Daniel R, César I, Allison M, 2009. Long-term climate change impacts on agricultural productivity in eastern China.Agricultural and Forest Meteorology, 149(6/7): 1118-1128.Increasing atmospheric greenhouse gas concentrations are expected to induce significant climate change over the next century and beyond, but the impacts on society remain highly uncertain. This work examines potential climate change impacts on the productivity of five major crops in eastern China: canola, corn, potato, rice, and winter wheat. In addition to determining domain-wide trends, the objective is to identify vulnerable and emergent regions under future climate conditions, defined as having a greater than 10% decrease and increase in productivity, respectively. Data from the ICTP RegCM3 regional climate model for baseline (1961–1990) and future (2071–2100) periods under A2 scenario conditions are used as input for the EPIC agro-ecosystem simulation model in the domain [30°N, 108°E] to [42°N, 123°E]. Simulations are performed with and without the enhanced CO 2-fertilization effect. Results indicate that aggregate potential productivity (i.e. if the crop is grown everywhere) increases 6.5% for rice, 8.3% for canola, 18.6% for corn, 22.9% for potato, and 24.9% for winter wheat, although with significant spatial variability for each crop. However, without the enhanced CO 2-fertilization effect, potential productivity declines in all cases ranging from 2.5 to 12%. Interannual yield variability remains constant or declines in all cases except rice. Climate variables are found to be more significant drivers of simulated yield changes than changes in soil properties, except in the case of potato production in the northwest where the effects of wind erosion are more significant. Overall, in the future period corn and winter wheat benefit significantly in the North China Plain, rice remains dominant in the southeast and emerges in the northeast, potato and corn yields become viable in the northwest, and potato yields suffer in the southwest with no other crop emerging as a clear beneficiary from among those simulated in this study.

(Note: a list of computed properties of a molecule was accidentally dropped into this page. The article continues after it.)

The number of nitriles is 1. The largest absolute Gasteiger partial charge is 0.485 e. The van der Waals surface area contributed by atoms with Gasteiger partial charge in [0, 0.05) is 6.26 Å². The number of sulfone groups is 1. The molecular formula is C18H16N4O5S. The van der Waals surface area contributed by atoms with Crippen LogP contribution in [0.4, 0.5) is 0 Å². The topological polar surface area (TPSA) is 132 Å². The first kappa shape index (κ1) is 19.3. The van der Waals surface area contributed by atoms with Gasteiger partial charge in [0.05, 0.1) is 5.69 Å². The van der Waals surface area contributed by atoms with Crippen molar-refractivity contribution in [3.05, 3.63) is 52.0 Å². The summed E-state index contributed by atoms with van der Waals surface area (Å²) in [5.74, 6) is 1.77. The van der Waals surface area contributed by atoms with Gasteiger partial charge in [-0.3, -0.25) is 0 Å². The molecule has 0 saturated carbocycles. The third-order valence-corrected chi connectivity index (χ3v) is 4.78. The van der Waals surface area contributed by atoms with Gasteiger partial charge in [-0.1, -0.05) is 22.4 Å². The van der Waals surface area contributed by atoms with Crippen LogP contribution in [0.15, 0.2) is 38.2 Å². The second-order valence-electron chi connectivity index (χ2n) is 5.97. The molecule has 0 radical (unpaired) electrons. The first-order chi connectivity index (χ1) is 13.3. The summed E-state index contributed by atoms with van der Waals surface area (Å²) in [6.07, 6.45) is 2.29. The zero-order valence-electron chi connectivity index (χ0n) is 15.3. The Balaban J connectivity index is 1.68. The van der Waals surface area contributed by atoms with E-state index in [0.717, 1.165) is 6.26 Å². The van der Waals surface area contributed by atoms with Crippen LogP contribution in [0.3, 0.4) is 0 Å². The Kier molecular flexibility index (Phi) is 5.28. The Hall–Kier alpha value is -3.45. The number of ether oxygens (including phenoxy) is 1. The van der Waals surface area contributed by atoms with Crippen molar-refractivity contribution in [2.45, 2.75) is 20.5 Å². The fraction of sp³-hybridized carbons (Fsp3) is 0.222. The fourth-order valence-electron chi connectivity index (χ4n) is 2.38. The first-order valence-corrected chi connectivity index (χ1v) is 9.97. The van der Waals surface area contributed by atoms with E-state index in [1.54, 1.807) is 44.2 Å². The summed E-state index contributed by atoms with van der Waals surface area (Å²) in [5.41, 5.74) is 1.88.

Deligios P A, Farci R, Sulas L, 2013. Predicting growth and yield of winter rapeseed in a Mediterranean environment: Model adaptation at a field scale.Field Crops Research, 144(6): 100-112.The DSSAT Cropping System Model (CSM-CROPGRO) was used to adapt a new model for rapeseed (Brassica napus L var. oleifera D.C.) and to evaluate it at a field scale under Mediterranean conditions. Model coefficients used to describe growth and development of soybean [Glycine max (L) Men.] were chosen as initial reference values. Information on rapeseed from the literature was then used to replace the parameters of the model. Phenology, growth, and partitioning were evaluated using experimental data from two locations of Sardinia (Italy) that were collected in 2007 and 2008. The simulated crop cycle (flowering, first pod, first seed and maturity date), leaf area index (LA!), specific leaf area (SLA), aboveground biomass and pod mass production, yield components, and grain yield and composition (oil and nitrogen content) of rapeseed were compared with specific observations for the early maturity cultivar Kabel, chosen among the most promising under Mediterranean conditions. Base temperatures for processes of this species are typically between 0 and 5 degrees C for photosynthetic, vegetative, and reproductive processes while corresponding optimum temperatures vary from 21 to 25 degrees C. Crop cycle was simulated with a RMSE of 0.8 days (d-index = 0.96). Mean predicted aboveground biomass at final harvest was 3825 kg ha(-1), with a RMSE of 1582 kg ha(-1) (d-index = 0.92). The model estimated SLA with a RMSE of 42.3 cm(2) g(-1) (d-index = 0.78). Predicted grain yield of rapeseed was 2791 kg ha(-1) and was in agreement with the observed data. The results obtained from this model adaptation for rapeseed revealed satisfactory predictions of phenology, growth, and yield of rapeseed and hence suggested that the CSM-CROPGRO model can be used for simulation of rapeseed production in Mediterranean environments although further evaluation for water and nitrogen limiting environments is needed. (C) 2013 Elsevier B.V. All rights reserved.


FAO, 2003. World Agriculture: Towards 2015/2030: An FAO perspective. Available at: www.fao.org/docrep/005/y4252e/y4252e00.htm.

FAO/IIASA/ISRIC/ISSCAS/JRC, 2009. Harmonized World Soil Database (version 1.1).

FAOSTAT, 2015. Available at: .

Fischer G, Van V H T, Shah M M, 2002. Global agro-ecological assessment for agriculture in the 21st century: Methodology and results. IIASA Research Report.